Nutrition Unscrambled

Egg consumption as part of an energy-restricted high-protein diet improves

By Marcia Greenblum, MS, RD
July 28th, 2011

Many health professionals and consumers have upon occasion admitted to me that they thought “the egg got a bad rap” during the 1980s and 90s, when eggs were seen as an icon for dietary and serum cholesterol. They are often proud to say that they personally defied common wisdom by continuing to consume eggs. As scientific technology improved and confounding variables were better controlled, scientific findings and dietary guidance moved away from looking at egg intake as a risk factor and now focuses on the many nutritional benefits of consuming eggs. However, one curious association has continued to plague the egg. Epidemiological findings have shown, at times, an association between egg intake and cardiovascular disease in the diabetic population. No mechanism has been identified to explain this association however, the fact that eggs are often accompanied by a high saturated fat, high refined carbohydrate and sedentary lifestyle may have made egg intake in this population an artifact or marker of poorly controlled diabetes.

Fortunately, a recently published study in the British Journal of Nutrition by Pearce, Clifton and Noakes (Br J Nutr, Feb 2011, 105(4):584-92) attempted to assess the effect of egg intake on biomarkers of cardiovascular disease in free living overweight diabetic adults who have been instructed to eat a high protein, calorie restricted diet with either 2 eggs a day or a substitute source of animal protein. Sixty five subjects, average age of 60 years completed the 12 week study. All consumed 1400 calories/d with a macronutrient distribution of 40% carbohydrate, 30% protein, 30% fat. Subjects were allowed to continue taking diabetic and lipid lowering medication as prescribed by their physician. The treatment group received 2 eggs/day with an average cholesterol intake of 590mg of cholesterol while the control group received a similar quantity of protein from chicken, meat or fish without eggs and an average cholesterol intake of 214mg/day.

As one would expect, both groups that consumed a high protein, calorie restricted diet, lost an average of about 6 kg or 13 pounds. The key finding was that a diet high in dietary cholesterol from eggs did not adversely affect blood lipids or cardiovascular disease risk in adults with type 2 diabetes. In fact, a diet high in dietary cholesterol from eggs improved several biomarkers of health including increased blood levels of HDL, lutein and folate more effectively than the isoenergetic diet which included alternative animal sources of protein. The authors conclude “These results suggest that a high protein energy restricted diet high in cholesterol from eggs may have nutritional benefits and assist in metabolic control in individuals with type 2 diabetes.” Many of us knew it all along.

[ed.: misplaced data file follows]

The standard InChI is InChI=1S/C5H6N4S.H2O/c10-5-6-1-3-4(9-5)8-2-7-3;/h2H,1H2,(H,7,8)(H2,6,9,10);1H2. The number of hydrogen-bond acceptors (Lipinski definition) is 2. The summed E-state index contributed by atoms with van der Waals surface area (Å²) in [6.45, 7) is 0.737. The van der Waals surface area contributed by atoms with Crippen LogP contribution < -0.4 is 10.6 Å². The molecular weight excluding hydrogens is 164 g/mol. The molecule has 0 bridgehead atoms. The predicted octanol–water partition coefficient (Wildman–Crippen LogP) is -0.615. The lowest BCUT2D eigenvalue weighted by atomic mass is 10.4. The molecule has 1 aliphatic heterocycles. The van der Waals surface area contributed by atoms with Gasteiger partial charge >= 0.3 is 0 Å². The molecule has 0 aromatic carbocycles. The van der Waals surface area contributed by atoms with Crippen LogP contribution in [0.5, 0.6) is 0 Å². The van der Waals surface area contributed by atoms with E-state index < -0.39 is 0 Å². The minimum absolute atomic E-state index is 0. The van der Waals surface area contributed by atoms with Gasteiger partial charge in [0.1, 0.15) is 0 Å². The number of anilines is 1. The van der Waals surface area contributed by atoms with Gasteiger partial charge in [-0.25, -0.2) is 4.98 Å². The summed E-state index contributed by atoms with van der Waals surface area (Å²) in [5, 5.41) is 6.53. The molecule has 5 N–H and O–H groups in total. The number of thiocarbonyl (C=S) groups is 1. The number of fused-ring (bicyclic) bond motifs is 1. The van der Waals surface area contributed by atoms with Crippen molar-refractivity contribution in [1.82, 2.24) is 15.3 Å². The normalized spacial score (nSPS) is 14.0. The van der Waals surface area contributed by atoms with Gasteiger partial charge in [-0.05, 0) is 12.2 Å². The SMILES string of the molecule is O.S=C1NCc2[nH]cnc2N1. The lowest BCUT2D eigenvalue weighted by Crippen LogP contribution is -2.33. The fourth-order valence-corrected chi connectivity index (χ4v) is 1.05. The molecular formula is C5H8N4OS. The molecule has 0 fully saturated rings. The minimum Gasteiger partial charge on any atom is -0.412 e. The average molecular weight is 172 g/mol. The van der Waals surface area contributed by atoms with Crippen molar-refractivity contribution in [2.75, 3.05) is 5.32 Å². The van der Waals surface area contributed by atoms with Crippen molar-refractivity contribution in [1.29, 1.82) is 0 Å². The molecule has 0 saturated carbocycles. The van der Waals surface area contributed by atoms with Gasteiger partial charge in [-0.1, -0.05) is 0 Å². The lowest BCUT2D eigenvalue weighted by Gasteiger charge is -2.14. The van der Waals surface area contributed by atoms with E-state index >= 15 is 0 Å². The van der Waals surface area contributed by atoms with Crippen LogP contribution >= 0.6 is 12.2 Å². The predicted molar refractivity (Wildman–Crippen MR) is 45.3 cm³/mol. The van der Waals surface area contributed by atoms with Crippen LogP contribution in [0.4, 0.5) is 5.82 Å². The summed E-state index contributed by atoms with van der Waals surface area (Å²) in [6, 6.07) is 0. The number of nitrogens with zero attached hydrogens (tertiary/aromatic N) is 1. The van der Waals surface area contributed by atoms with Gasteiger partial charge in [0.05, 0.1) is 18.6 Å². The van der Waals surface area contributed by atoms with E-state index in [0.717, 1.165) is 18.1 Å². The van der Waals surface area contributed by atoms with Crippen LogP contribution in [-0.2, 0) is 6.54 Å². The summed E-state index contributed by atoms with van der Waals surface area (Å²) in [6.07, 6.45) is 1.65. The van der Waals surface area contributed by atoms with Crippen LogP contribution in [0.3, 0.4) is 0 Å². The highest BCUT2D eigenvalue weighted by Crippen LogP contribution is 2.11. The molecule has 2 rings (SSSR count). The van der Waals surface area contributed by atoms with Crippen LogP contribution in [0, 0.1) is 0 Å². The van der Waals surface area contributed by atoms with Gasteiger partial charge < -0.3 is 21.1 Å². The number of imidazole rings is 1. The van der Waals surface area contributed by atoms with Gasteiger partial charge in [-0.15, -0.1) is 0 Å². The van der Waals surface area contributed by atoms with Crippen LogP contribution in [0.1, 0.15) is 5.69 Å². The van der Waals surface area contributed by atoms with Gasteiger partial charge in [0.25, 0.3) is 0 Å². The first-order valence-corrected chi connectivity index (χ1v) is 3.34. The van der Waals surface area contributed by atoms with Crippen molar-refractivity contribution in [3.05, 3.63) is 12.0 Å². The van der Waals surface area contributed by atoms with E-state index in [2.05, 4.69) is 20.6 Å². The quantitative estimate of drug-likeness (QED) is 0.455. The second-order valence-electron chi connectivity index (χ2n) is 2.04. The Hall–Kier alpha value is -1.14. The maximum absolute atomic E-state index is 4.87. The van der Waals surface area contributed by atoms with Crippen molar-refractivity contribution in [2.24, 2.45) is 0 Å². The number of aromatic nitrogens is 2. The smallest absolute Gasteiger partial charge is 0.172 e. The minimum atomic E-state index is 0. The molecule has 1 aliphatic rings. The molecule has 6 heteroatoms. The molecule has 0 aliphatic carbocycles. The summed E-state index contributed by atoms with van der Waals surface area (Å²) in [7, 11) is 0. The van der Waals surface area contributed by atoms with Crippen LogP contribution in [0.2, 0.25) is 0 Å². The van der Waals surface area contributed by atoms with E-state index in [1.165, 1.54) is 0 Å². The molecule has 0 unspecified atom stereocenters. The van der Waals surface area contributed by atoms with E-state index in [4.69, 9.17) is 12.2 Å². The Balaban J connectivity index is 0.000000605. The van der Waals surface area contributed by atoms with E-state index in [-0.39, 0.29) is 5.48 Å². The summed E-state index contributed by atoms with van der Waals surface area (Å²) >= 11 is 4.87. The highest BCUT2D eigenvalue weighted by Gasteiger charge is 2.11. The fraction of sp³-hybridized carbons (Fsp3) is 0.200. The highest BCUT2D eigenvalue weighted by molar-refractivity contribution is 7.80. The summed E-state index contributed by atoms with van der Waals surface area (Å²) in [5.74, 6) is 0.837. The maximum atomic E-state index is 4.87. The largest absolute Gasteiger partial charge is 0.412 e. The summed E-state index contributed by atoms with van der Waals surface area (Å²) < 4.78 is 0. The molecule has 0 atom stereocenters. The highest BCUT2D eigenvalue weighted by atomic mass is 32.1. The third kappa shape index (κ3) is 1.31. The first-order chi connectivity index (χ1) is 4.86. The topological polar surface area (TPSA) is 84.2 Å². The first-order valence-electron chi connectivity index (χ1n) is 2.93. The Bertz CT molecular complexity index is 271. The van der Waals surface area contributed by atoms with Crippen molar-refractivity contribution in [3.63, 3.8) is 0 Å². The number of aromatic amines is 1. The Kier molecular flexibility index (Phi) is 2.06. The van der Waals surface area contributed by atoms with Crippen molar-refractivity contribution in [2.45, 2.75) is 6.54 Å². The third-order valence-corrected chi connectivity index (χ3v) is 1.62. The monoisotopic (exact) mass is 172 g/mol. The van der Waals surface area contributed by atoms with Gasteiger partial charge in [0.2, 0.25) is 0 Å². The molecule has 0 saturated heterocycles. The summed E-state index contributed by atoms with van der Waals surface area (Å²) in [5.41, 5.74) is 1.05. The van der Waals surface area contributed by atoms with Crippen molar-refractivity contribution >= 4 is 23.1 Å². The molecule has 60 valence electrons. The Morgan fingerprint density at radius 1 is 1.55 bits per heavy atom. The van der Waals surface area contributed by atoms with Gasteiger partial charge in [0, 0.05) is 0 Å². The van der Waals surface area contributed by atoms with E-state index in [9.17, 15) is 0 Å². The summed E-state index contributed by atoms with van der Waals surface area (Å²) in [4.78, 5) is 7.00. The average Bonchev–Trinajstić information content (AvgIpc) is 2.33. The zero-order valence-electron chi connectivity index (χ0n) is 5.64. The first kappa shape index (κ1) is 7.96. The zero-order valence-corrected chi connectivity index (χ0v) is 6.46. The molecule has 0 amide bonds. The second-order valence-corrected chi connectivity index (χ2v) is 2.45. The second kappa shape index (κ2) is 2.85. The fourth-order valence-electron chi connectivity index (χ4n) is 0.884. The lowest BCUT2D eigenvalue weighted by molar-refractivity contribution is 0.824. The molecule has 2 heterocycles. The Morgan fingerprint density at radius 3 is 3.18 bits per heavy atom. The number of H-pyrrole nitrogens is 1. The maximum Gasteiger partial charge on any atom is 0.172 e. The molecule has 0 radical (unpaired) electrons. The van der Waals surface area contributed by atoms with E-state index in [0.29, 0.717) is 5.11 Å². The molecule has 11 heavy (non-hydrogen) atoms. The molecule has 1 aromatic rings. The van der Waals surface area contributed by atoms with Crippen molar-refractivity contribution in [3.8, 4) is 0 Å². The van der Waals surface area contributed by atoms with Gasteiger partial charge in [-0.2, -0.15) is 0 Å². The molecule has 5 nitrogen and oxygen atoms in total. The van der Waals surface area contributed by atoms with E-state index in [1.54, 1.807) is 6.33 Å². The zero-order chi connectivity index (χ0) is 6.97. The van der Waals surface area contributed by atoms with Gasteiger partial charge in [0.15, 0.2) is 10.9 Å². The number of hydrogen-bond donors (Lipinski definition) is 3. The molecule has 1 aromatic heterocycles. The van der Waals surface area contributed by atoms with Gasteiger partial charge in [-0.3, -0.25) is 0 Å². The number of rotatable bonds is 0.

ENC at Pri-Med

By Marcia Greenblum, MS, RD
June 29th, 2011

Last week I returned from exhibiting at the Pri-med Conference in New York City. This is not the first time I have exhibited at this conference and I’m always pleased with the result.

The attendees to this conference are health professionals from all realms of the medical field. Pri-Med delivers 3 days of medical updates at a remarkably low price which attracts many health professionals who work with low income patients in a community setting. It was very rewarding for us to bring the good news to all these health professionals that eggs are now 14% lower in dietary cholesterol.

In addition, current research shows that there are many health related benefits of consuming an egg; relating to its high quality protein yet low carbohydrate and calorie content, coupled with its 13 essential vitamins and minerals all for approximately 14 cents an egg.

Anna and I were very busy throughout the 3 days talking with physicians, nurses, dietitians and physician assistants about how they can now tell their patients to go back to eating an egg a day, as recommended by the US Dietary Guidelines. We were able to sign up nearly 250 health professionals who were interested in receiving the ENC newsletter, Nutrition CloseUp, as well as completing a survey which entered them into a contest to win a year’s worth of eggs for themselves and a donation to a local NYC food bank. Not surprisingly, most HPs enjoy eggs themselves and have been advising their patients that eggs are a healthful food all along.